The Ultimate Tennis Balls Buying Guide

If you choose the Tecnifibre XLD – 4 pieces tennis balls, you select a set of pressureless tennis balls characterized by the famous Enduro Formula rubber material.

On the other hand, the Dunlop Fort Max TP KNLTB tennis balls are also offered in a tin per 4 pieces and belong to gas-filled tennis balls. The latter is therefore highly suitable for use during competitions and tournaments.

The Ultimate Tennis Balls Buying Guide

Tennis balls come in all kinds depending on the objective, the surface and the age category. So don’t just choose a gas-filled or pressure-free tennis ball or one of the many stage tennis balls, but keep in mind the ease of use that you want to assign to it.

In the buying guide below, we would like to take you on a beautiful journey through the world of tennis balls, making a choice a little easier for you at the end of the ride. It is an excellent recommendation to read the guide before comparing the different tennis balls and offers.

Gas-filled or Pressureless Tennis Balls?

If you are looking for a suitable set of tennis balls, it is wise to be aware of the different current types. In this way, we can already make an important distinction between the gas-filled tennis balls on the one hand and the pressureless ones on the other, each with the necessary pluses and minuses.

Gas-filled tennis balls are – how could it be otherwise – balls filled with gas and are often packed in an associated tin that was also filled with gas. This prevents the tennis balls from losing gas before use.

Gas-filled tennis balls guarantee a certain hardness that results in lower susceptibility to injury, good striking properties and an excellent bounce capacity, making them popular with many tennis players.

Please note; with each use, such a tennis ball loses a certain amount of gas and consequently pressure, so it often has to be replaced after a few games. Moreover, they are less suitable for novice players and children.

On the other hand, pressure-free tennis balls are entirely gas-free and therefore have no internal pressure, which naturally improves their lifespan.

But make no mistake, because they guarantee a reasonably hardcore despite their non-existent inner pressure. This makes the pressureless tennis balls highly suitable for novice players and uses during training sessions.

What Are Stage Tennis Balls?

Although the filled and unpressurized tennis balls seem to be the most frequent, we should not lose sight of a third category; the so-called “stage balls”.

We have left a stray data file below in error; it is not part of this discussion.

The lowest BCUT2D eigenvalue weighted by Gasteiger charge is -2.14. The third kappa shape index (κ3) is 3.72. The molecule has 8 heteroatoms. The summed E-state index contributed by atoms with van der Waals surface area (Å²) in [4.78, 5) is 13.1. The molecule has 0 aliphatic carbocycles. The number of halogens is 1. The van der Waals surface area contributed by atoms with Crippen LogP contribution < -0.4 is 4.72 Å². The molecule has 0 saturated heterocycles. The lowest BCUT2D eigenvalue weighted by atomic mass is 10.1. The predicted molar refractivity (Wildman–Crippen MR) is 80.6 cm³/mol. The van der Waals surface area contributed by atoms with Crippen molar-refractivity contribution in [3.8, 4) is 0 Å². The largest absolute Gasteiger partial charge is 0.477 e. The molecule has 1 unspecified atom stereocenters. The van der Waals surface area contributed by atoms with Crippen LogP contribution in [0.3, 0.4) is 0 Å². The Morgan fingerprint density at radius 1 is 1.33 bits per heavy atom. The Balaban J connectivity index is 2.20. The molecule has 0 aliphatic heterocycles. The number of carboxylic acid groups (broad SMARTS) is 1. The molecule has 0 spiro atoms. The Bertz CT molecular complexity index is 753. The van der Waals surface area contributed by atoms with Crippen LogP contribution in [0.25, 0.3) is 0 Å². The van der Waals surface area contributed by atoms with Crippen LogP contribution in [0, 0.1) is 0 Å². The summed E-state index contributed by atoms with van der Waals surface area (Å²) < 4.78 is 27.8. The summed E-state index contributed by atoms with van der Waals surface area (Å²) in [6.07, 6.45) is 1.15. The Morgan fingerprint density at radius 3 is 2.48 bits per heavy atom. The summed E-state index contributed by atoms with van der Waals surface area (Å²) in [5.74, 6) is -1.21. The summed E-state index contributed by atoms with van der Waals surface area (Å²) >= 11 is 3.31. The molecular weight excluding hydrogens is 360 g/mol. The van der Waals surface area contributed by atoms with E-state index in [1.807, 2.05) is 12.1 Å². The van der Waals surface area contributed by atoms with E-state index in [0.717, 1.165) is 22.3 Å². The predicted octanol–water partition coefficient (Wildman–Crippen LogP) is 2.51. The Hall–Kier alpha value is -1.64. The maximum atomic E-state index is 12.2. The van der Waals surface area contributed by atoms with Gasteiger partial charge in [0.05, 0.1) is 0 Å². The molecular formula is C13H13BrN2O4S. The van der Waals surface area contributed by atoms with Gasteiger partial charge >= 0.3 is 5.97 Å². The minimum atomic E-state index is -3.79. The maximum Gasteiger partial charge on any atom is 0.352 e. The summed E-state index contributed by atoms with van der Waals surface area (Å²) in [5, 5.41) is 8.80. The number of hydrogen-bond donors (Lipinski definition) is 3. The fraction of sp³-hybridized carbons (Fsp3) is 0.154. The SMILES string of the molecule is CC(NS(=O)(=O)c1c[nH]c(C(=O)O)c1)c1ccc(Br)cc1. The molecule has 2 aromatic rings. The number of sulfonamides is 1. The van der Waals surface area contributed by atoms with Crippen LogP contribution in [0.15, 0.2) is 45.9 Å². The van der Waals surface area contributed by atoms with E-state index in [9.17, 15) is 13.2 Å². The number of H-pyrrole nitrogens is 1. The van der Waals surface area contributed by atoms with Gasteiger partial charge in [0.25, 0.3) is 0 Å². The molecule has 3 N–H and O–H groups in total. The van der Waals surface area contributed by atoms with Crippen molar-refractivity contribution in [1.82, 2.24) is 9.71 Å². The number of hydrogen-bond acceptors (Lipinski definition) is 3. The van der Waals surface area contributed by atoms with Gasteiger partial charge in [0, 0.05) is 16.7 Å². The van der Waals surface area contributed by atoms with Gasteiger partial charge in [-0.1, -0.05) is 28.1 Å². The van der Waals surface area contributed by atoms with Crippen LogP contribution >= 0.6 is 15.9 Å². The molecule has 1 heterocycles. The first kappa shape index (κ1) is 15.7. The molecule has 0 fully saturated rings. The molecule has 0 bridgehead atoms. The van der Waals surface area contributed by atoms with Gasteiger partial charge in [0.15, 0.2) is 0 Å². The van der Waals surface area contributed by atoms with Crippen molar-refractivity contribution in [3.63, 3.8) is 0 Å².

Stage tennis balls were filled with microcells, which were filled with air. Because the air cannot escape from the ball, it will always present the same hardness.

Compared to gas-filled and unpressurized tennis balls, stage tennis balls feel pretty soft, resulting in significantly less bounce power and, therefore more time for the player to react to the ball. This makes them highly suitable for novice players and children.

Within the stage tennis balls category, we can distinguish between the green, orange and red or the stage 1, 2 and 3 tennis balls. For example, the stage 1 (green) tennis balls are characterized by the traditional properties of a pressureless tennis ball, albeit with a strongly reduced pressure at the core.

As a result, they enjoy less bounce, making them suitable for children aged 10 to 12 who have already taken their first steps in the tennis world.

The stage 2 (orange) tennis balls are also based on the principle of pressureless tennis balls, with a core whose pressure is even lower than the stage 1 balls. This makes them highly suitable for novice players within an age group of 8 to 10 years old.

Finally, the stage 3 (red) tennis balls are suitable for giving the little one training and initiation lessons. Therefore, we are talking about an age category up to and including 8 years old.

Such tennis balls were made of sponge/foam material, which considerably limits the bounce ability and makes it slightly easier for young children to respond to the ball.

The Composition and Color of the Tennis Ball

Although there are many different tennis balls, their composition seems to be quite similar. Where tennis balls used to consist mainly of quality leather and hair or wool, today the traditional tennis ball seems to be made of durable rubber and felt.

In addition, the rubber guarantees sturdiness and durability, while the felt should stimulate and improve the ball’s aerodynamic properties. Depending on the type of tennis ball, the hollow inside is filled with gas or with microcells or air.

The whole is – admittedly in most cases – finished with yellow felt fabric, although, as became apparent in the previous piece, many other colors such as red, orange and green can also occur.

What About the Budget?

Finally, we would like to draw attention to the possible price tag briefly. For example, the price can easily vary from 5 to 6 euros for a set of 3 pieces of Dunlop tennis balls to no less than 140 euros for a discount package consisting of 60 pieces of stage 2 tennis balls.

Apparent deviations can occur here, whereby the price is influenced – to a greater or lesser extent – ​​by the type of tennis ball, the color, the brand and the quantity.

For example, a tin of gas-filled Slazenger Wimbledon tennis balls will be offered a lot more expensive than a set of Dunlop tennis balls intended for the recreational or novice player.

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